Back in May I started a series to track my journey through The Bread Bible by Rose Levy Berenbaum. In that first post, I shared about this wonderful find and how I hoped it would be the end to a streak of bread failures. Now that I think about it they weren’t even all that terrible. But her loaves, goodness. Her loaves are worth whole afternoons. Her loaves will surely summon my heirloom tomatoes to finally redden and come home to their destiny in the revered TTS. (Toasted Tomato Sandwich, for those of you unfamiliar with my family’s tendency to abbreviate everything.)
The revelation that this book brought faded quickly with the arrival of summer, whose heat promptly bowled over all my wheaty aspirations. The flash of June left me running from an apartment that made me feel like a bun in the oven. Rose’s book went back to the library and onto my Amazon wishlist. All those bookmarked recipes gave way to store bought bread (gasp!) and meals where cooking either took place outside or not at all. In moments of extreme weakness there was always bread from the farmer’s market, but as good as it was, it just wasn’t. I hadn’t watched it grow up, you know?
Last week a serendipitous email brought me back to bread. It was from Rose herself, successful cookbook author, patron saint of Cake and Bread. It read simply “have I thanked you yet for your great posting about bread and my book and work? this was so special I was waiting ’til I had time to do it full justice.” I had emailed her my post and then forgotten all about it.
Her email, along with the news that my blog was being added to a famous person’s list of links have sent me running back to my oven begging for forgiveness. The cool evenings beginning to entice Syracuse into late summer might help with that too.
This can be mine again, adorned with pithy tomatoes, buttery home-grown lettuce, and sprouts born not of soil but of water in a jar in my cupboard.
This Tyrolean Ten-Grain Torpedo that was my third Bread Bible Bread was an absolute treat. Notes accompanying my pictures include: Might’ve let rise a tad too long (was working in the garden), it browned really really fast. Covered with foil and finished the latter half of baking right on the baking stone. Very crusty and the grains on top were a rustic addition. Has that almost metallic, iron-y taste I like in bread. Vital wheat gluten makes it almost impossibly soft for a baguette-style loaf.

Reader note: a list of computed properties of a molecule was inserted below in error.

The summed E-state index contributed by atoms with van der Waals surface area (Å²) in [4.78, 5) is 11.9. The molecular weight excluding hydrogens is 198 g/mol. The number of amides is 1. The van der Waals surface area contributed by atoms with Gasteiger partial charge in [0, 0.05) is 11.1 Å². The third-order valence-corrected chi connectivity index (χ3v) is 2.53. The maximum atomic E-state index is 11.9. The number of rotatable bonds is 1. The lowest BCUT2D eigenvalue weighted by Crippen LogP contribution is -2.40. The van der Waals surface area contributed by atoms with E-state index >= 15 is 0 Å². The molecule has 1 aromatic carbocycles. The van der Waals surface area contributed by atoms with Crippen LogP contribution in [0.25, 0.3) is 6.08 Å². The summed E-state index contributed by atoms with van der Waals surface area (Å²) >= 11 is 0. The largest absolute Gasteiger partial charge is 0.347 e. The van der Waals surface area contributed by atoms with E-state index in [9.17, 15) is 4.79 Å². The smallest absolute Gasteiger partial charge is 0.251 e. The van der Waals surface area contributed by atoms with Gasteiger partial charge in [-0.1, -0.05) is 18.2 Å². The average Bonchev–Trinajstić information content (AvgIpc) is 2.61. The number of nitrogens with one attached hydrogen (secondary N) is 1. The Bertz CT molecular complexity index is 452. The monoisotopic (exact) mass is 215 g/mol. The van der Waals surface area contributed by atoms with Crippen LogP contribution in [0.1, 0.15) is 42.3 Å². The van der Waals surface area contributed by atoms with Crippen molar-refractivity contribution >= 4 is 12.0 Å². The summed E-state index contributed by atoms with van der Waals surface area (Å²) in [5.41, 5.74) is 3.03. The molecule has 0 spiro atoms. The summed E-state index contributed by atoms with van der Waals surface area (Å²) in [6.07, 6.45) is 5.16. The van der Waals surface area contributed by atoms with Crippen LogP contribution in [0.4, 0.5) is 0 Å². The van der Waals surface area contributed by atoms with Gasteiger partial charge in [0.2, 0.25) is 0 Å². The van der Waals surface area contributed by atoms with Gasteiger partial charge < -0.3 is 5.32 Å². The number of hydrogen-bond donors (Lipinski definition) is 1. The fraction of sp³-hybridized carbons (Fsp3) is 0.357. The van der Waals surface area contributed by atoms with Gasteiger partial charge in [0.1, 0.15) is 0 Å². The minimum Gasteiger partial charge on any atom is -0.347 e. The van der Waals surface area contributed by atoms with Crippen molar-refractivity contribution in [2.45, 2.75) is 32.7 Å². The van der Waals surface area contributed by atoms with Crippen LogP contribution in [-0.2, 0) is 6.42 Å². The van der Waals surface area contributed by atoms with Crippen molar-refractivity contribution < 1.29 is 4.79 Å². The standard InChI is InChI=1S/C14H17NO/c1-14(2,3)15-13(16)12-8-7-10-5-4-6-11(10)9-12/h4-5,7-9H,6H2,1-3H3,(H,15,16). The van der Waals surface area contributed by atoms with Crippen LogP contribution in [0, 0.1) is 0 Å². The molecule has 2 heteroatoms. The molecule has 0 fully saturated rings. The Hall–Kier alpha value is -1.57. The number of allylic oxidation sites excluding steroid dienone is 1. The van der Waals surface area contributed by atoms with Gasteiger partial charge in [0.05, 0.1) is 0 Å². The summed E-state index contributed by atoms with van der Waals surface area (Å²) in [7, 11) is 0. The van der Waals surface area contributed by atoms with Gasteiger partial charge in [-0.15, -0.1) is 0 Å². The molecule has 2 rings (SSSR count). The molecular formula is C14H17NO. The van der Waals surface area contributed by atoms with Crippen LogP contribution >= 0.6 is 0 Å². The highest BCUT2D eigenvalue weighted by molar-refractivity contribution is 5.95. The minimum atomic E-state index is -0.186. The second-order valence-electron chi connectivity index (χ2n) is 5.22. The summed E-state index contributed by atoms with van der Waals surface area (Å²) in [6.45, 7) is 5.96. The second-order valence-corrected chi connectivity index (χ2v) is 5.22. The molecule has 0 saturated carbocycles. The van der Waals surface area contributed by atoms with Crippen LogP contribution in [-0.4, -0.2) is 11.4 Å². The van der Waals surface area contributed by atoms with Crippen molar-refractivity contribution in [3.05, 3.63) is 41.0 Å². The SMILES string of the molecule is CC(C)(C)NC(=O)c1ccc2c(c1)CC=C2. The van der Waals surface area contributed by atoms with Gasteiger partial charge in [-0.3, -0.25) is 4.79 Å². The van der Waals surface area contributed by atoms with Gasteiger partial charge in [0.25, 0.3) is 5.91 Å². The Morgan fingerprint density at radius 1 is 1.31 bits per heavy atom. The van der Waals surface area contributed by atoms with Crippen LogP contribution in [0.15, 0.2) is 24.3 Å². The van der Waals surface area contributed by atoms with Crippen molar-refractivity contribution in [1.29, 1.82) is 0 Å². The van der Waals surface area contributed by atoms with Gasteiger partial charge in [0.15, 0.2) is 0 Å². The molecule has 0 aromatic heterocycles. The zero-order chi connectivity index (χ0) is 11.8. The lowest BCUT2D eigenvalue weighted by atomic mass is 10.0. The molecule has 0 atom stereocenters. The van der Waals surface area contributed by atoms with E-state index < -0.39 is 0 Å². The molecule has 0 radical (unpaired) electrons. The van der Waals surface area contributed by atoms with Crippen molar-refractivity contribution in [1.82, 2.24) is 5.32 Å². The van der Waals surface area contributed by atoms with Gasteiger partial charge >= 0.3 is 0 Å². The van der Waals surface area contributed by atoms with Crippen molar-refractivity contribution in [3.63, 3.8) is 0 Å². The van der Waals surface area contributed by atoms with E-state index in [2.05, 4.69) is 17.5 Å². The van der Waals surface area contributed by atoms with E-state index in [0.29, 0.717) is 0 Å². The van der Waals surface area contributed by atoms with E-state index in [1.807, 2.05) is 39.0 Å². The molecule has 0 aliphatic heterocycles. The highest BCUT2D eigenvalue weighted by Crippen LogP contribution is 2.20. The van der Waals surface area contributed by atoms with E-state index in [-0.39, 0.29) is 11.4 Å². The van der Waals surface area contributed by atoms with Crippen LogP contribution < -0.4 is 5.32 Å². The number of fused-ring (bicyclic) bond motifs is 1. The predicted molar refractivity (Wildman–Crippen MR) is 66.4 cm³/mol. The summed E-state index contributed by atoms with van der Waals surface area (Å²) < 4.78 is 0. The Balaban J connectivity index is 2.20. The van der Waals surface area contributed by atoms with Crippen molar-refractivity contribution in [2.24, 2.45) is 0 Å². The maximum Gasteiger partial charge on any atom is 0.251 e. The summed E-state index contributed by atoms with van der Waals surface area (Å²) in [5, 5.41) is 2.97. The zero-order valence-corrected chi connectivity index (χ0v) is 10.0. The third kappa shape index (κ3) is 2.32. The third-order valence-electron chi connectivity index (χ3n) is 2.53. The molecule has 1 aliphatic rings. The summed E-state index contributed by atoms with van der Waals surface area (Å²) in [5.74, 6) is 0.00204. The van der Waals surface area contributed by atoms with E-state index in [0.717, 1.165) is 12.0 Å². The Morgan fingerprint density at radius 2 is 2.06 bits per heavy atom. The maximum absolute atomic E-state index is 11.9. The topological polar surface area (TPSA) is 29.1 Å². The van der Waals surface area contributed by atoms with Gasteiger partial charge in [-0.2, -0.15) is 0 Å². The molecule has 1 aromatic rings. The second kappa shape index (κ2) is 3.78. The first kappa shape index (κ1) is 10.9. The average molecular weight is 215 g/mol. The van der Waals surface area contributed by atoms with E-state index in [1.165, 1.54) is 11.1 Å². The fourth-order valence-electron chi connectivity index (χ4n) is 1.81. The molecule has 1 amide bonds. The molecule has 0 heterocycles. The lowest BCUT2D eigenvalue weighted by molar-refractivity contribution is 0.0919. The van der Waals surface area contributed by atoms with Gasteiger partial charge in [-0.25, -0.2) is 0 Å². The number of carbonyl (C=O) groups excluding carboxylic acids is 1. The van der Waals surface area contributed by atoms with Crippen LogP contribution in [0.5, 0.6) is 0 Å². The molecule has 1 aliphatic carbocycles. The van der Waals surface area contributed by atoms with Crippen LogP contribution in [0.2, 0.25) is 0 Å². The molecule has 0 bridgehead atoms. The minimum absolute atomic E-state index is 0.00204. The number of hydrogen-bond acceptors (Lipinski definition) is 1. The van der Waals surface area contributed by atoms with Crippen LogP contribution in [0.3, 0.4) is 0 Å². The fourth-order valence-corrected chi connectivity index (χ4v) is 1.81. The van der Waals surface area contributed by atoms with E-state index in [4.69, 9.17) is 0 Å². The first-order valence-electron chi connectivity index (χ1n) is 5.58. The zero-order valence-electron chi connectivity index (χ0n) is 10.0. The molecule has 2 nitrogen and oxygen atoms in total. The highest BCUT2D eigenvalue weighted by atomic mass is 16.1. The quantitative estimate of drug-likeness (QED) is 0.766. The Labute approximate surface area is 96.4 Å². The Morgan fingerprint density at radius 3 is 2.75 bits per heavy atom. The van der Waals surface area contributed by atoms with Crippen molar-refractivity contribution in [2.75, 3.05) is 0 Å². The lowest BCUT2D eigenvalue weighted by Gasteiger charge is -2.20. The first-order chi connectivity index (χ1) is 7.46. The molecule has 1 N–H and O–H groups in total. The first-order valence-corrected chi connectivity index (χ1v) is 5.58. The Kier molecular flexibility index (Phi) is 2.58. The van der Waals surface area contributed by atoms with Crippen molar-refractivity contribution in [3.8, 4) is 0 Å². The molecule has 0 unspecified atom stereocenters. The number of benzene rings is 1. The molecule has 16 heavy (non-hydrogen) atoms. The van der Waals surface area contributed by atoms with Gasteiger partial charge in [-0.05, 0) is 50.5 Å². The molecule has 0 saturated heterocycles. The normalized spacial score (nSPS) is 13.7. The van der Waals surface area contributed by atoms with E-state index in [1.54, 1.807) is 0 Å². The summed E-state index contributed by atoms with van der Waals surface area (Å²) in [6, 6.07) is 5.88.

Not my most poetic writing, but enough to take me back to that May day that passed pleasantly in my garden while my poor dough puffed its way just past perfection.
Months later I can’t remember why Rose called it Tyrolean. My guess is that it has something to do with Tyrol, the region of Europe that bridges part of Austria and Northern Italy. Beyond that, it’s escaped me. I’m assuming the torpedo part comes from its shape and the ten grains from its crunchy composition.
Now that I occupy my own eighth of an inch of a famous bread baker’s website, I’ll have to get back to work ploughing through her mammoth collection. As long as these late August nights keep wrapping themselves around the day like a cool cloth on a fevered forehead, I can be found crouched before my 400-degree oven wishing it had a window. Inside, great bread will be happening. Bread so good that just knowing about it will be enough.